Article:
By: Marina Ruggieri, IEEE fellow and professor of telecommunications at University of Roma “Tor Vergata”
The pandemic has had a huge impact on countless individuals and organisations on a global scale. Indeed, it has positioned organisations and employees in an unprecedented situation, with no choice but to adapt and continue operating as best as possible.
When lockdown restrictions were initially implemented, nobody could have predicted what the outcome would be. Amongst many other changes, remote working increased drastically, with 46.6 percent1 of people in employment working from home in April last year. The digitisation of tasks, combined with social distancing measures, has resulted in society relying on technology more than ever before. The urgency to adapt last year has altered working habits rapidly and it is unlikely that the workplace will ever return to what it once was.
Is technology the saviour?
Before the pandemic hit, the competition between technologies was colossal, particularly with artificial intelligence-based robotics. Today, this has become the norm, as innovative technologies are introduced into a variety of industries, such as healthcare and engineering, on a daily basis. With this, the conventional workplace has been transformed into a spasmodic need for cooperation between humans and innovation, with technology becoming the biggest ally. Artificial intelligence (AI), for example, is no longer focused on job replacement, but rather a tool for streamlining processes and increasing efficiency. According to recent research2, 89 percent of employees agree that AI could support them in up to half of their workload, and 61 percent believe that AI provides a more efficient and productive day.
Although the pandemic has played a key role in speeding up the digitisation process, the workplace has undergone many changes in recent years. The workplace is now a new concept which is increasingly shaped around humans, rather than the specific tasks an individual has to perform. It is now a combination of physical and virtual elements, which creates an integrated and seamless environment for daily tasks. The cooperation between humans and AI-based robots is a key-enabler for the new workplace concept, as this relationship can take advantage of wearable and implantable devices.
The physical portion
The physical portion is related to a specific place which, in some jobs, can be unavoidable. That being said, if the last year has taught anything, it is that there are an enormous number of jobs which have transportable physical elements and, among these, technology will continue to be essential. Human and robot cooperation enables employees to be technologically and psychologically supported during tasks, and because they do not need to be located in the same place, effectiveness and efficiency is enhanced.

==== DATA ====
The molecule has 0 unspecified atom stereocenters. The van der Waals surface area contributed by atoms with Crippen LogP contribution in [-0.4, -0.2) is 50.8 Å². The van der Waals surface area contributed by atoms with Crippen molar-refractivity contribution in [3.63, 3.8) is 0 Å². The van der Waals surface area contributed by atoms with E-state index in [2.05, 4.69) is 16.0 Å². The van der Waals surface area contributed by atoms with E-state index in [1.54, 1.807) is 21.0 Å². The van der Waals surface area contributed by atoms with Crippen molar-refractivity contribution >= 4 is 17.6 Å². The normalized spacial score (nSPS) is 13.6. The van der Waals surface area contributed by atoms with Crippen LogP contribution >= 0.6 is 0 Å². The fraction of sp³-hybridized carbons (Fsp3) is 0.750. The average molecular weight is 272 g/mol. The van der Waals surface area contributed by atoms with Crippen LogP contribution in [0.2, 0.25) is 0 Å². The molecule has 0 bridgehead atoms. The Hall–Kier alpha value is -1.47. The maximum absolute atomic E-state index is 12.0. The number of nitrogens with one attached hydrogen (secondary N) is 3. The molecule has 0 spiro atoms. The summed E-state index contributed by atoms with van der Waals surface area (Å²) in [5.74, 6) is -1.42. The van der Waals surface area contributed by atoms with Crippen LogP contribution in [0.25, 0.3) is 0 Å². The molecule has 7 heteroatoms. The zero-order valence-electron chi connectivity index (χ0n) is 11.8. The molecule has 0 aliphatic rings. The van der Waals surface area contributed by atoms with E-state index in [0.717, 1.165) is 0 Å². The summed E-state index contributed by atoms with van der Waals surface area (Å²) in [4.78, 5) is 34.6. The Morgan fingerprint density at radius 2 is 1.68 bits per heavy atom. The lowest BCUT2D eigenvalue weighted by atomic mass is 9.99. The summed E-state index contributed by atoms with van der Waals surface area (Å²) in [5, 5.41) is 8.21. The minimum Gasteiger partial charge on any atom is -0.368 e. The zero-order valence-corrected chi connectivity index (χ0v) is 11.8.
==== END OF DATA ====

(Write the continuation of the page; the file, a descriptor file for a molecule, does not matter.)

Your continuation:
Despite this, the lifting of restrictions throughout the UK means it is likely that the physical workplace will make a swift return for many organisations. Although returning to a physical working environment will be a joyous occasion for many, it may not be commonplace if employees are able to complete tasks from the comfort of their own homes. According to a survey3 carried out last year, 15 percent of people in the UK preferred working from home on a daily basis and almost one fifth of UK businesses claimed they were switching to remote work entirely. This suggests that there could be a complete restructure in some organisation’s infrastructure, and a new mindset when it comes to the physical whereabouts of employees.
The virtual domain, which refers to the availability of super-data storage, five-sense based interactions and augmented presence of co-workers has been one of the most impressive outcomes of the new workplace approach. Connectivity is the key enabler here, allowing the integration between fixed physical, transportable physical and virtual components in a distributed workspace concept. It is based on the availability of broad coverage, low latency, high speed, capacity, security, reliable and flexible connectivity infrastructures.
An example of this can be seen with cloud infrastrutures, which have provided invaluable support to organisations that needed to rapidly increase data processing and management capabilities. Whether it is a global organisation or a small enterprise, cloud services have streamlined business operations while providing essential computing resources, infrastructure and data-storage solutions. The last year has seen a significant increase in cloud-based investment as well as the adoption of cloud services and technologies. By 20244, it is predicted that enterprise cloud spending will make up 14 percent of IT revenue globally.
Although some organisations are not keen to embrace digital transformation, we can expect the new workplace approach to accelerate investments and the overall utilisation of technology. The new workplace will put humans at the core of each job by using innovation to shape the workplace around the worker, and create a working environment with enhanced flexibility, performance, and efficiency.